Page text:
"I'm aware that some of my people smoke marijuana in the vacant lot across the street during lunch breaks," admitted a supervisor. "But I don't think it is a serious problem. They certainly aren't impaired when they come back to work."
Because of recent legislation, most managers are very sensitive to substance abuse within their organizations. However, the example above -- an actual one -- suggests that problems remain. In fact, recent research identifies the following common problems in dealing with substance abuse at work:
* DENIAL: Many managers, and a lot of employees as well, simply do not admit they have a problem. While the records in some companies show numerous examples of substance-abuse problems, managers too often respond, "No, we really don't have a problem in our company."
* TOO TOLERANT: Even when the symptoms of abuse present themselves clearly, too many managers do not face the problem. When the policy-violating employees have been with the organization several years, managers are particularly reluctant to confront them. Unfortunately, well-meaning attempts to give such employees another chance too often only allow them to fur
ther harm themselves.
* TOO LITTLE TESTING: Increased drug screening, particularly pre-employment screening, has proven effective in reducing substance abuse in companies that use it. Additionally, companies that test their people for cause, or engage in random testing, have far fewer substance problems.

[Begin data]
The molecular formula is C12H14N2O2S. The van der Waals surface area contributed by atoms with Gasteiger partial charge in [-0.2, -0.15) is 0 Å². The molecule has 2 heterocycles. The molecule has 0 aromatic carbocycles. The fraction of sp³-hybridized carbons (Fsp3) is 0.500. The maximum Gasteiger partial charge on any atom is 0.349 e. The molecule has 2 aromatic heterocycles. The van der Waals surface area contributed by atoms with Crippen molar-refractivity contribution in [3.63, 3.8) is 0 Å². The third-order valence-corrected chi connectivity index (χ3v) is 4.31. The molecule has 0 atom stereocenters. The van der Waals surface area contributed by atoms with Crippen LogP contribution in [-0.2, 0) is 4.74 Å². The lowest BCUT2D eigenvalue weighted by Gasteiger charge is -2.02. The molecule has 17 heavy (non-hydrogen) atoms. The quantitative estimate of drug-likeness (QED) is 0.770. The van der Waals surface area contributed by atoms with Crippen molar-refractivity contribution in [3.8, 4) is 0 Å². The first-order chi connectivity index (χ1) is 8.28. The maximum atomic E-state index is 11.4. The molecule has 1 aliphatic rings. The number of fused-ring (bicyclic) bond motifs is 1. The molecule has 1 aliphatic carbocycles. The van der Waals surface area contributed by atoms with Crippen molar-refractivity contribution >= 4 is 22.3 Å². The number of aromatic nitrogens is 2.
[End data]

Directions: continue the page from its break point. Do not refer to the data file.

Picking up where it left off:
* INAPPROPRIATE CONSEQUENCES: When managers do not ignore abuses, too often they simply terminate the employee. While termination may be the appropriate consequence in some cases, many companies find it economically practical to offer warnings and rehabilitation options.
* LACK OF SUPPORT: Of course, not every employee who violates the company's abuse policy is a bad person. A large percentage can be turned into effective,long-term employees when given proper support.Employee assistance programs have proven to be excellent investments for thousands of companies
Most managers are aware of substance-abuse issues,and most organizations today have effective policies. The next step is to effectively execute the policies
Gerald Graham is a professor at Wichita State University and a management consultant. Send questions to The Wichita Eagle, P.O. Box 820, Wichita, Kan. 67201.
Confronting substance abuse
Indicate whether you agree or disagree with each of the following:
Regarding substance abuse within my organization, I . . .
1. Am aware of an abuse that I did not report.
2. Think we may have overacted with our policies.
3. See little evidence of abuse adding to our costs.
4. Do not think it necessary to confront every minor abuse.
5. Think we should make allowances for long-term, good employees.
6. Think that testing would not be worth the effort.
7. Believe it is better to ignore minor violations.
8. Believe we should terminate flagrant abusers without giving them any options.
9. Think that rehabilitation options for most abusers would not help.
10. Think that an Employee Assistance Program is not (would not be) cost effective.
Interpretation. If you checked three or more "yes" answers, this may suggest that you are committing some of the common mistakes in confronting substance abuse.